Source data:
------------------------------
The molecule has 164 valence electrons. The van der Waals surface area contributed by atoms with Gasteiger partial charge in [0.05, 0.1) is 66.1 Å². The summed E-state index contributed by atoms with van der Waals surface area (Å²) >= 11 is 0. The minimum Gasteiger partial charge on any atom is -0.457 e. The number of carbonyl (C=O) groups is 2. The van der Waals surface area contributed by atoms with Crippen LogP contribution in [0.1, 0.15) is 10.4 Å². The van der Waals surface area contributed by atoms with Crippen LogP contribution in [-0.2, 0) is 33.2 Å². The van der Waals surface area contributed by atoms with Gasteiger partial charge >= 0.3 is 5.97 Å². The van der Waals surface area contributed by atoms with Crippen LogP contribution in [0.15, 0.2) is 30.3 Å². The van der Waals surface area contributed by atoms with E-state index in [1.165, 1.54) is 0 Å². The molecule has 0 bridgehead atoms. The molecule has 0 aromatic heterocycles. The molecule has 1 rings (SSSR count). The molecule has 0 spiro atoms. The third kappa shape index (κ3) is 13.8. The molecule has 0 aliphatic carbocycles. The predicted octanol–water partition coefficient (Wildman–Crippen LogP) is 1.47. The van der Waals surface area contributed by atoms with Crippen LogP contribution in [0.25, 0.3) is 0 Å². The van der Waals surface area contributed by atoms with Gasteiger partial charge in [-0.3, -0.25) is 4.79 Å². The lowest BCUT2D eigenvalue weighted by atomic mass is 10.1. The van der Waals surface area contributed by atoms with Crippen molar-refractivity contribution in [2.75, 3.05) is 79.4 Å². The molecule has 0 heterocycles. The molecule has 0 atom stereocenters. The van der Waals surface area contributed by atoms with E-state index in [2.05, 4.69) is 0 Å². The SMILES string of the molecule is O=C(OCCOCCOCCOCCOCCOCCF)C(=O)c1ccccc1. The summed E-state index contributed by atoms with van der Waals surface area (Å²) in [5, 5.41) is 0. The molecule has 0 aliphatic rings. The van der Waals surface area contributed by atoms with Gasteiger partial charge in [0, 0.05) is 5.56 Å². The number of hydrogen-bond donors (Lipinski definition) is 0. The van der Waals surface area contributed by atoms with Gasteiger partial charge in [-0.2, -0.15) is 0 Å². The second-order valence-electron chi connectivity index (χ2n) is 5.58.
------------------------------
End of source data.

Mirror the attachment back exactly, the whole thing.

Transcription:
The molecule has 164 valence electrons. The van der Waals surface area contributed by atoms with Gasteiger partial charge in [0.05, 0.1) is 66.1 Å². The summed E-state index contributed by atoms with van der Waals surface area (Å²) >= 11 is 0. The minimum Gasteiger partial charge on any atom is -0.457 e. The number of carbonyl (C=O) groups is 2. The van der Waals surface area contributed by atoms with Crippen LogP contribution in [0.1, 0.15) is 10.4 Å². The van der Waals surface area contributed by atoms with Crippen LogP contribution in [-0.2, 0) is 33.2 Å². The van der Waals surface area contributed by atoms with Gasteiger partial charge >= 0.3 is 5.97 Å². The van der Waals surface area contributed by atoms with Crippen LogP contribution in [0.15, 0.2) is 30.3 Å². The van der Waals surface area contributed by atoms with E-state index in [1.165, 1.54) is 0 Å². The molecule has 0 bridgehead atoms. The molecule has 0 aromatic heterocycles. The molecule has 1 rings (SSSR count). The molecule has 0 spiro atoms. The third kappa shape index (κ3) is 13.8. The molecule has 0 aliphatic carbocycles. The predicted octanol–water partition coefficient (Wildman–Crippen LogP) is 1.47. The van der Waals surface area contributed by atoms with Crippen LogP contribution in [0.25, 0.3) is 0 Å². The van der Waals surface area contributed by atoms with Gasteiger partial charge in [-0.3, -0.25) is 4.79 Å². The lowest BCUT2D eigenvalue weighted by atomic mass is 10.1. The van der Waals surface area contributed by atoms with Crippen molar-refractivity contribution in [2.75, 3.05) is 79.4 Å². The molecule has 0 heterocycles. The molecule has 0 atom stereocenters. The van der Waals surface area contributed by atoms with E-state index in [2.05, 4.69) is 0 Å². The SMILES string of the molecule is O=C(OCCOCCOCCOCCOCCOCCF)C(=O)c1ccccc1. The summed E-state index contributed by atoms with van der Waals surface area (Å²) in [5, 5.41) is 0. The molecule has 0 aliphatic rings. The van der Waals surface area contributed by atoms with Gasteiger partial charge in [0, 0.05) is 5.56 Å². The number of hydrogen-bond donors (Lipinski definition) is 0. The van der Waals surface area contributed by atoms with Gasteiger partial charge in [-0.2, -0.15) is 0 Å². The second-order valence-electron chi connectivity index (χ2n) is 5.58.